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John Campbell

John Campbell (R-Irvine) is an Assemblyman representing the 70th District in Orange County. Mr. Campbell is the Vice-Chairman of the Assembly Budget Committee. He is the only CPA in the California State legislature and recently received a national award as Freshman Republican Legislator of the Year. He represents the cities of Newport Beach, Laguna Beach, Irvine, Costa Mesa, Tustin, Aliso Viejo, Laguna Woods and Lake Forest. He can be reached through his Assembly website and through the website for his California Senate campaign. [go to Campbell index]

[John Campbell] 8/9/04

Acronyms are pervasive in the activities of large government and large business. One of course associates the letters "CPR" with cardiopulmonary resuscitation. Although not technically an acronym (since you can't pronounce CPR as a word), it has become a term to itself.

But in this case, the double-entendre "acronym" stands for Governor Schwarzenegger's just released "California Performance Review." Unless you are living with the Amish, you probably already know that this is the report outlining a proposal to completely streamline and restructure California State government to make it more efficient and bring it into the 21st century. This is the follow-through on the governor's pledge to "blow up the boxes" and the last time anything like this was attempted was during the administration of Governor Ronald Reagan.

As this thing has been developing, I thought it was likely to have little opposition. It doesn't eliminate any dollars going to support the needy and does not eliminate government functions. What it does is reduce the amount of bureaucracy and agency duplication that exists to deliver that support and perform those functions. Who could be opposed to less bureaucracy and more efficient government? Nobody, right?

Wrong. State Senate Pro-Tem John Burton declared the CPR as DOA before he had even seen it. Democratic leadership and self-appointed union-supported "watchdogs" are regaling how this will end life as we know it in California (just as the recall and not increasing taxes was supposed to do). Here are a few corrections to their claims:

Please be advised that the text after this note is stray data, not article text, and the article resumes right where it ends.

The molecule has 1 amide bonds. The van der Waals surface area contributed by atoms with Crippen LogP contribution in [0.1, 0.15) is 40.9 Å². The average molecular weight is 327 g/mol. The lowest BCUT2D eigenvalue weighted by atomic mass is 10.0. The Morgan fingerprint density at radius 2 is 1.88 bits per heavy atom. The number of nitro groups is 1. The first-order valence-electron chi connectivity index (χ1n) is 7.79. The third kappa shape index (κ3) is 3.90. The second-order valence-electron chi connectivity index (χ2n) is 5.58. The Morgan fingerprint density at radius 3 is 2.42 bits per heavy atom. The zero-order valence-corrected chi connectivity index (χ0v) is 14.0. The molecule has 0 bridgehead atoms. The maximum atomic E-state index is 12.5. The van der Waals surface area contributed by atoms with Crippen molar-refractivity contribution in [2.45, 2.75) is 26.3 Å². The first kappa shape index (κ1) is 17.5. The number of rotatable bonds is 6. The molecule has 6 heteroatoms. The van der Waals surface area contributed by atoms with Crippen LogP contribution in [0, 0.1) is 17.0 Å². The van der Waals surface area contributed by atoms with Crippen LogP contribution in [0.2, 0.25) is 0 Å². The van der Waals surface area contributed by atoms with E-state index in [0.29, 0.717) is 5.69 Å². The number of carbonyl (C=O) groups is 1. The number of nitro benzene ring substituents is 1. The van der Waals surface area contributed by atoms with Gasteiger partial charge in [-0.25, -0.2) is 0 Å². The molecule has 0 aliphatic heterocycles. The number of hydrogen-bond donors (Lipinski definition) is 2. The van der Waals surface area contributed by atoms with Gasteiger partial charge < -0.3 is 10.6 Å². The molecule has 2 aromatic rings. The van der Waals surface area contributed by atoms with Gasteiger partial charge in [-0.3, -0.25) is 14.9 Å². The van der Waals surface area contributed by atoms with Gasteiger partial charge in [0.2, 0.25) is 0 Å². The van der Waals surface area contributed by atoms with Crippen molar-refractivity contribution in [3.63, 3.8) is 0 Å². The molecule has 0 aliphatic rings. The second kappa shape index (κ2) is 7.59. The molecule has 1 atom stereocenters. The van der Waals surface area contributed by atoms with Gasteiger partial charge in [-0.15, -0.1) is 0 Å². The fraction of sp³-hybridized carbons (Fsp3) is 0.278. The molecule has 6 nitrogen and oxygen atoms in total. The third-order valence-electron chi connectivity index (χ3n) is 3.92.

• CPR is about eliminating bureaucracy, not programs and support for needy or education or the environment. The opposition is mainly public employee unions who have an agenda of hiring more state employees, paying them more, having them work less and work shorter, increasing their pensions and taxing you to do it. CPR will downsize the bureaucracy through attrition and require performance in order to earn a merit pay increase. How novel is that!!! Anyway, the union bosses hate that stuff. But they know they can't say that so they hide behind the lie of how this will hurt the poor and the environment and education.
  • CPR has 1200 separate recommendations. Even I will probably only agree with about 1000 to 1100 of them. But you don't throw out the big idea because of a few problem details. If I had to take or leave the whole thing, I'd take it.
  • Opponents say this is a "power grab" by the Governor. That could not be farther from the truth. One of any governor's biggest sources of power is the number of political appointments he or she has. Just ask Gray Davis how he used those to consolidate his power. In this proposal, Governor Schwarzenegger is giving up somewhere around 1000 of those appointments. He is giving up power, not taking it. And the truth of the matter is that most of the agencies are under executive control now anyway. What's really happening is the phalanx of bureaucrats who wield huge power from the dark corners of the org chart will cede power under CPR to more visible appointees.

This is admittedly a big idea. So was the recall. We are in a time that is ripe for big ideas to change our structural problems. Let's not let small thinking get in the way. CRO



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